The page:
The night I heard of The Beg's being sould, I was sitting alone here in my cabin, brooding over the bad news, when whose voice should I hear, outside my door, but that of Corney Carolan, the wooden-legged piper and rhymester of Drogheda?—You'll know more of Corney, if you'll just listen to the story I'll tell you, by-and-by, about Luke Sweeney; that is—Fogarty, I should say; for the piper's cousin—that's Luke himself—don't like to be called by his own name, which, to spake the truth, is Sweeney, and nothing else: however, I'll tell you a trifle about the piper now, and especially what happened him the night I sat mumchance here, making myself sick, at what, if I was wiser, may be, I'd know shouldn't concern me. Corney was bound 'prentice to a brogue-maker, in his native place—which is Drogheda; but, as he tells us, he was too much the lad o' wax to stick to his last, and left a good home, to seek his fortune on the wide ocean. But there's many of us have done as bad: so we shouldn't cry out upon Corney, you know;—should we, now?—The sea is the sole and only thing in the world that an English, Irish, Scotch, or Welch boy, ever feels truly and deeply in love with. The lad that's one day or other to have his name mentioned with Nelson and Collingwood,—or to be the hero of the forecastle, if he comes of poor parents,—may be fond of a toy, or a sugar-plum, or his little cousin Kitty, or thousands of things besides, before he tumbles into his teens; but—mark what I say, if you plaze—the sea alone is the darling he doats on; and no man alive ever fell into a more consuming passion for a beautiful young woman, than many a boy has for the fine ould ocean. It's the hereditary love such numbers of us have, when young, for the beautiful billows, that makes us masters of the main. In other countries, as I've heard, neither whips nor words will persuade lads to take to the sea; in these, stone walls themselves will but barely keep them from it: and bad luck to him, I say, that ever, by word or deed, does a ha'p'orth to blight our national fondness for the waters, which keeps our country afloat.—Hurrah!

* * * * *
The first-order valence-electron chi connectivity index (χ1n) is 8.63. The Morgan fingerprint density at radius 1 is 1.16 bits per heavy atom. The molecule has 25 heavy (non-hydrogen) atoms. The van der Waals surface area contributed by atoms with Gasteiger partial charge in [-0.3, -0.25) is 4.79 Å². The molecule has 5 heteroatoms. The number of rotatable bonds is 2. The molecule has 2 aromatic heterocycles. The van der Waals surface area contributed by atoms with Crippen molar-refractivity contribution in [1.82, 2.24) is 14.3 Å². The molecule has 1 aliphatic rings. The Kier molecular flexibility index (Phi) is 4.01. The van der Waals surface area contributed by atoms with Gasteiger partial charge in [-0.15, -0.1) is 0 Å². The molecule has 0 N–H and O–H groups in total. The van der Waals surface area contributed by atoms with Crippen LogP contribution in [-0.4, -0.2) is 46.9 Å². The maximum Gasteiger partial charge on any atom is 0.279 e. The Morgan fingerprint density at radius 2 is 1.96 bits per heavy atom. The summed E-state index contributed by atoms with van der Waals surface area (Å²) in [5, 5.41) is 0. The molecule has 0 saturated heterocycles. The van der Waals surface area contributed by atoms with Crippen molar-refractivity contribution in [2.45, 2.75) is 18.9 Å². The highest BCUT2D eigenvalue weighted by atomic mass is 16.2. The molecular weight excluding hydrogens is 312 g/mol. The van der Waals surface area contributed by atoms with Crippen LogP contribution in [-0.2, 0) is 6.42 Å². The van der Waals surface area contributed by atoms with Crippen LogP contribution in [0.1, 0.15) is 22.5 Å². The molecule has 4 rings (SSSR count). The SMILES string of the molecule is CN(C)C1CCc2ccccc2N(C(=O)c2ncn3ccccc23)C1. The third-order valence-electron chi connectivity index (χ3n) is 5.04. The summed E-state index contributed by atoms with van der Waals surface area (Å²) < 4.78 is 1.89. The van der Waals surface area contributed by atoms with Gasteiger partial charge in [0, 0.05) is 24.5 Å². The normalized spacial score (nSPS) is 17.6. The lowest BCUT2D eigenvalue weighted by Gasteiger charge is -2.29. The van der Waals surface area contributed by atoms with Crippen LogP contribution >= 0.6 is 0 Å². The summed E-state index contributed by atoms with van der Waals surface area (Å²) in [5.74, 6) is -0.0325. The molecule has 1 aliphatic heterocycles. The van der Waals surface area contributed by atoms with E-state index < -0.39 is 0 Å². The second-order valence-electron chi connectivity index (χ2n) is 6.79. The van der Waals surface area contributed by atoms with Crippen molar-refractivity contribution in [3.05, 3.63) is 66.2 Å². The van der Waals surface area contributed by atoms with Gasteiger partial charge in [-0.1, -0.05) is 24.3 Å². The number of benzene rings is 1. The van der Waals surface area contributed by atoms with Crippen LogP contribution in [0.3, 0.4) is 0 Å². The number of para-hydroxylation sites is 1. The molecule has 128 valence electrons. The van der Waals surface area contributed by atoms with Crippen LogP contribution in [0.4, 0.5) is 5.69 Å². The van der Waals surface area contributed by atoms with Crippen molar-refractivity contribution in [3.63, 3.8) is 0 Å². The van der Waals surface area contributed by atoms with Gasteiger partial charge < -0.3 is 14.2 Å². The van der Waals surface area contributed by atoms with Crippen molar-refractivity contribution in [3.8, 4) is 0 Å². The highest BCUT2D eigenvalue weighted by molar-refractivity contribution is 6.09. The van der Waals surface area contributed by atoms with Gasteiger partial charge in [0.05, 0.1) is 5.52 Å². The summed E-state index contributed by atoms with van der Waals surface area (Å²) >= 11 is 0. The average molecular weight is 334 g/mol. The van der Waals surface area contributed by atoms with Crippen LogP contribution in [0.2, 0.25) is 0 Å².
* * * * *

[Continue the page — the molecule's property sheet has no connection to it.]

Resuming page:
The rhymester of Drogheda has made a song of what happened him at sea;—and a mighty queer song it is, as you'll hear, for I think I can give you a sample. After Corney has noticed all he saw and suffered, for four or five years, aboard a man-o'-war, he says,—or rather sings,—

     "We met the French one day,
     Near what the Nile they call,
     And axed them would they play
     A friendly game of ball?—
     Isn't it grape they shoot?
     Away my leg they blew;
     And the two-pound note to boot,
     I'd hid inside my shoe."

After that, Corney retired upon a wooden leg and a pension; and, turning his sword into an awl, he transmogrified the corner of an ould stable into a new cobbler's stall. "And you'd think I'd do well," says he, in his song; "for," he continues,

     "Of customers soon I got—
     Ould friends they were—a score;
     But wouldn't I go to pot
     Without as many more?
     Musha! bad luck for me!—
     Attend to this, I beg,—
     They all had been to sea,
     And each o' them lost a leg!"